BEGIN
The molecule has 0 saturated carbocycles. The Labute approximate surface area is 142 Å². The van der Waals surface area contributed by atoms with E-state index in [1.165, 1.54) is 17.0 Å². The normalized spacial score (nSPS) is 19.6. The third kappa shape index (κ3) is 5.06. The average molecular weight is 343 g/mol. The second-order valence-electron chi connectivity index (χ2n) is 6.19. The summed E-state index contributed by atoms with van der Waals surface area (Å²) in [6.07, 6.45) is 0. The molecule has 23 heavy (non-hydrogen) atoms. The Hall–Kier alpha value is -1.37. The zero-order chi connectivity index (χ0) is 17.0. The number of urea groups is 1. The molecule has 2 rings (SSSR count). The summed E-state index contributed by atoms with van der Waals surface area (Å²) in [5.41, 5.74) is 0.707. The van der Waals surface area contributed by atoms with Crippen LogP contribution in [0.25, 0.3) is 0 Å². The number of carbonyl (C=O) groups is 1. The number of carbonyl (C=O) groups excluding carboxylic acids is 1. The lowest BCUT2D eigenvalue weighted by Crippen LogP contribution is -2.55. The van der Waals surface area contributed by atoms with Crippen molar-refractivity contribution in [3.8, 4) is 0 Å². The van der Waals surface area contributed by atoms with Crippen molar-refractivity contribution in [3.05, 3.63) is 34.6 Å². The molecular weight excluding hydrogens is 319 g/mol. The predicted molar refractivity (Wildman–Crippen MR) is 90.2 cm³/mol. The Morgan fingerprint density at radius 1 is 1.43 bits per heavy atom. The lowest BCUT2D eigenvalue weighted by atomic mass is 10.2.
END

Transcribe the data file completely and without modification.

The molecule has 0 saturated carbocycles. The Labute approximate surface area is 142 Å². The van der Waals surface area contributed by atoms with E-state index in [1.165, 1.54) is 17.0 Å². The normalized spacial score (nSPS) is 19.6. The third kappa shape index (κ3) is 5.06. The average molecular weight is 343 g/mol. The second-order valence-electron chi connectivity index (χ2n) is 6.19. The summed E-state index contributed by atoms with van der Waals surface area (Å²) in [6.07, 6.45) is 0. The molecule has 23 heavy (non-hydrogen) atoms. The Hall–Kier alpha value is -1.37. The zero-order chi connectivity index (χ0) is 17.0. The number of urea groups is 1. The molecule has 2 rings (SSSR count). The summed E-state index contributed by atoms with van der Waals surface area (Å²) in [5.41, 5.74) is 0.707. The van der Waals surface area contributed by atoms with Crippen LogP contribution in [0.25, 0.3) is 0 Å². The number of carbonyl (C=O) groups is 1. The number of carbonyl (C=O) groups excluding carboxylic acids is 1. The lowest BCUT2D eigenvalue weighted by Crippen LogP contribution is -2.55. The van der Waals surface area contributed by atoms with Crippen molar-refractivity contribution in [3.8, 4) is 0 Å². The van der Waals surface area contributed by atoms with Crippen molar-refractivity contribution in [3.05, 3.63) is 34.6 Å². The molecular weight excluding hydrogens is 319 g/mol. The predicted molar refractivity (Wildman–Crippen MR) is 90.2 cm³/mol. The Morgan fingerprint density at radius 1 is 1.43 bits per heavy atom. The lowest BCUT2D eigenvalue weighted by atomic mass is 10.2.